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Thursday, March 22, 2007

Not Equal

A long long time ago (or what seems like a long time ago!), before I could could call myself a professional SAS programmer I made lots of little mistakes in my programs. Now that I have been programming for a long time and have lots of good habits, I generally tend to avoid the little mistakes. Now when I make a mistake it is generally one of the bigger varieties. :)

One of the little mistakes I remember making was using the wrong "not equal" operator. It was terribly embarrassing for me at the time, and for some reason it stuck in my memory more than the other myriad mistakes I made.

When I first got hired as a SAS programmer, I did not have a whole lot of SAS experience. I had coded quite a bit growing up, but had only used SAS in a limited function at Texas A&M Univ on Windows. In my interview I explained my SAS skills honestly, and lo-and-behold they hired me! I was hired as an "intern" and had a few months to prove myself. I was told they needed people with PC experience because most of the programmers came from a mainframe MVS TSO background (which meant nothing to me at the time) and there were going to be more PC SAS contracts coming. Well, the PC SAS contracts never appeared and I suddenly found myself knee-deep in MVS TSO and mainframe SAS. JCL, ISPF, pf8 forward, pf7 back, pf3 end-- all new to me. It was all terribly daunting and every day I came to work, I thought someone was going to ask me to leave. So I did my best to keep my head above water and learn everything as quickly as I could. I thought I was doing a pretty good job masquerading as a true-blue mainframe developer until I wrote one of my first full programs and had another programmer look at it (the first week or two was spent making small changes to other people's programs and going through logs, etc). The reviewer wanted to know what this line meant:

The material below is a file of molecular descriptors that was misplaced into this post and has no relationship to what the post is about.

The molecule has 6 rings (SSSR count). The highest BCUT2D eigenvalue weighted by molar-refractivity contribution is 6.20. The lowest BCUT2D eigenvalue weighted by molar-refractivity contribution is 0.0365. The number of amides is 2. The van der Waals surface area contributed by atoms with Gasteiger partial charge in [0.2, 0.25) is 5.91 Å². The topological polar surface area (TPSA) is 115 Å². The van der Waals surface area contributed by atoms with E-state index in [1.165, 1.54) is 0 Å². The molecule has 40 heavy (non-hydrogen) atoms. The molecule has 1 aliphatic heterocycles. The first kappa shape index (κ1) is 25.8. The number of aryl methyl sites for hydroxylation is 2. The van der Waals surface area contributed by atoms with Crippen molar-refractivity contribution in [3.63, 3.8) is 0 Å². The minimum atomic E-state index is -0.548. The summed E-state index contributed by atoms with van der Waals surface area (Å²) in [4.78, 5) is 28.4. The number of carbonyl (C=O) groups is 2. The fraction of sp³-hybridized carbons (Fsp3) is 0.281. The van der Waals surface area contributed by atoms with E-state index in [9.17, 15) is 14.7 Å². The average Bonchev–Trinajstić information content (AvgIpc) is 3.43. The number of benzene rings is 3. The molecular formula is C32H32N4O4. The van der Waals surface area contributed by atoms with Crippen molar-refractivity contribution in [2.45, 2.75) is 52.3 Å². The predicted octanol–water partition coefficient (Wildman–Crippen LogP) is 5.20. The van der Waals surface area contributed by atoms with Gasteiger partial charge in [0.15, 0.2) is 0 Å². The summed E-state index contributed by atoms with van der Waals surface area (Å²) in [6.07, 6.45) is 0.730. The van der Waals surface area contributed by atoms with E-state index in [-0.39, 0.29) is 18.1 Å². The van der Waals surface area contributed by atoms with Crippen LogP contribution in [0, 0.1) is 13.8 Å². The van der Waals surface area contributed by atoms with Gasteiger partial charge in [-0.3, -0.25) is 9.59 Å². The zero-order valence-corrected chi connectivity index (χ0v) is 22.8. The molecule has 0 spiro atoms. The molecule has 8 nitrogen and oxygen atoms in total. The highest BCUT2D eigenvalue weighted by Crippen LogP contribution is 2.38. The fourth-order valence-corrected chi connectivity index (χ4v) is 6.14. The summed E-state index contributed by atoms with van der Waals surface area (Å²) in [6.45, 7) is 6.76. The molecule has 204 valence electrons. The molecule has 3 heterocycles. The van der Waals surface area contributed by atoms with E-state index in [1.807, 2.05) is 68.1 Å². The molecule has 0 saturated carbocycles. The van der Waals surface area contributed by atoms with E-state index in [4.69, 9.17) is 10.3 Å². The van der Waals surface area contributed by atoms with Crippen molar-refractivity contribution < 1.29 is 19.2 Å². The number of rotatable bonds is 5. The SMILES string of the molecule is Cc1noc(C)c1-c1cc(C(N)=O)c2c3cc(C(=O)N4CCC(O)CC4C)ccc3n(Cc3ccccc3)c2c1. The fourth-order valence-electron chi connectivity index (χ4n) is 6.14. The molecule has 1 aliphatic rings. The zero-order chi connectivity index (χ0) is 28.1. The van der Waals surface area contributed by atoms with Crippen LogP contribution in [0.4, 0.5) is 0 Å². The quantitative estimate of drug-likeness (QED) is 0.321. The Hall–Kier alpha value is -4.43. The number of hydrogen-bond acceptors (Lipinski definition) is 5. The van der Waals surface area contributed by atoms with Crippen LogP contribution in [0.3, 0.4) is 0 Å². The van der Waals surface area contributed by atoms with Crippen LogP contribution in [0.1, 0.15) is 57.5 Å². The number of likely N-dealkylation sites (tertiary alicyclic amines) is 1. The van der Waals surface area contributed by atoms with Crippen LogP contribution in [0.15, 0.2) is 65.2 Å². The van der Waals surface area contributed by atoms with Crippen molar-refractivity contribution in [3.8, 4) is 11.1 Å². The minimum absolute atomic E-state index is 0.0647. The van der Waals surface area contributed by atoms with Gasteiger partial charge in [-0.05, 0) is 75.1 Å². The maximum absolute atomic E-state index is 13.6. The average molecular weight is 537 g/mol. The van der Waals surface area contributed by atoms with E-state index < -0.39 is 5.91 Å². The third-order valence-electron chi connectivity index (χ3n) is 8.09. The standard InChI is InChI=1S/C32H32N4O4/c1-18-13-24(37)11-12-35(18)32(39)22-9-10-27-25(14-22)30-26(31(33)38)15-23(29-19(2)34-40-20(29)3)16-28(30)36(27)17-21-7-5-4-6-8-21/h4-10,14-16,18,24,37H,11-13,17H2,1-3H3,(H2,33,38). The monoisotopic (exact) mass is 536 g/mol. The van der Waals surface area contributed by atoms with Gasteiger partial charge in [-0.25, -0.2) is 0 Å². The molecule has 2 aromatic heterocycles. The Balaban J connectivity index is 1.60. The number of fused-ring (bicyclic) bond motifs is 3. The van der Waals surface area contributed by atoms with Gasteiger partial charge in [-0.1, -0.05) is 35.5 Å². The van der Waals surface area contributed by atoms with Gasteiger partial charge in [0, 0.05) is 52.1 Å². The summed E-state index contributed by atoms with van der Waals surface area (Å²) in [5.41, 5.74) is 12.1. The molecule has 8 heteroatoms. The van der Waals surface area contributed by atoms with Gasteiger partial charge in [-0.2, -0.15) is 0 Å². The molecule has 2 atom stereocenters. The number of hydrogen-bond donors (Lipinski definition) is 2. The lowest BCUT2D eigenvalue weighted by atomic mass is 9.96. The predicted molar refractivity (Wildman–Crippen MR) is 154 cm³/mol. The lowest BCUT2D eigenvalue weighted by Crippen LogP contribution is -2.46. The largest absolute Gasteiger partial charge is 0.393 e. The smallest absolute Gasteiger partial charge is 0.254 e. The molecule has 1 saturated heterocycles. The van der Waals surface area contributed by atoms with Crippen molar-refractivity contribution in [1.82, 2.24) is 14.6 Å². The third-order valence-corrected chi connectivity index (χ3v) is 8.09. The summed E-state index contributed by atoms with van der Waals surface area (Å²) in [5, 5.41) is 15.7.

if x <> y then delete;

I answered "if x not equal y then delete the row." The mainframer shrugged and gave me the benefit of the doubt that I knew what I was talking about. That was until someone else (one of the programmers employed by our client-- GULP!) looked at it and pointed out in a friendly email to everyone that <> is "not equal" in BASIC, but means something entirely different in SAS. I could feel everyone looking at me differently and hear their whispers.

"Basic? Basic? Is this kid a joke?" I had been exposed as a commodore 64 hack!

Well, luckily I wasn't fired and ended up learning a tremendous amount from those mainframe SAS programmers at my first real consulting job. I truly owe them my career.

So, what does <> mean in SAS? It is the MAX operator and returns the maximum of the two values on either side of it. Conversely >< is the MIN operator and returns the smaller of the two values.

Oh wait! We're talking about SAS here, right? Then I should say <> is _usually_ the max operator, but in one situation, it can stand in as the "not equals" operator I was intending it to be.

Proc SQL of course!


  1. It's a pain in the butt as far as I am concerned. '<>' should be a not equal since that is what is understood by almost everyone but there you go...

    Legacy SAS stuff that will bite you every time. I stick with NE since it si more readable.

    Being a C# code hacker nowadays, the SAS stuff I have to refocus my mind and get back into a legacy mode whenever I hack up SAS code.

    The ISPF stuff brought back memories.


  2. I always try to use ne instead of <>.
    Add in working with SQL Server and R Code and you have the additional worries of != for ne, and <- for = (not to mention the == operator)

    More fun than Sudoku....

  3. I've just encountered something similar in an ex-colleague's code who I think used <> in a datastep believing it meant not equal.

    Using the code in your example:
    if x <> y then delete;

    If for example x=10 and y=20, does the statement become:
    if 20 then delete; ?

    What does this mean? Could someone please expand? They don't cover this in the base programmers exam!



  4. Hi,
    Can u give me some more tips for SAS programming. I am fresher and currently i am working on SAS programs, So can u guide me?

  5. Not all operators are comparison operators. The <> (MAX) and >< (MIN) operators are one such example. The NOT, AND, OR, and || (concatenation) operators are other examples of non-comparison operators. All of them can be categorized, however, as "infix" operators--that is, they apply to the operands on either side of it.

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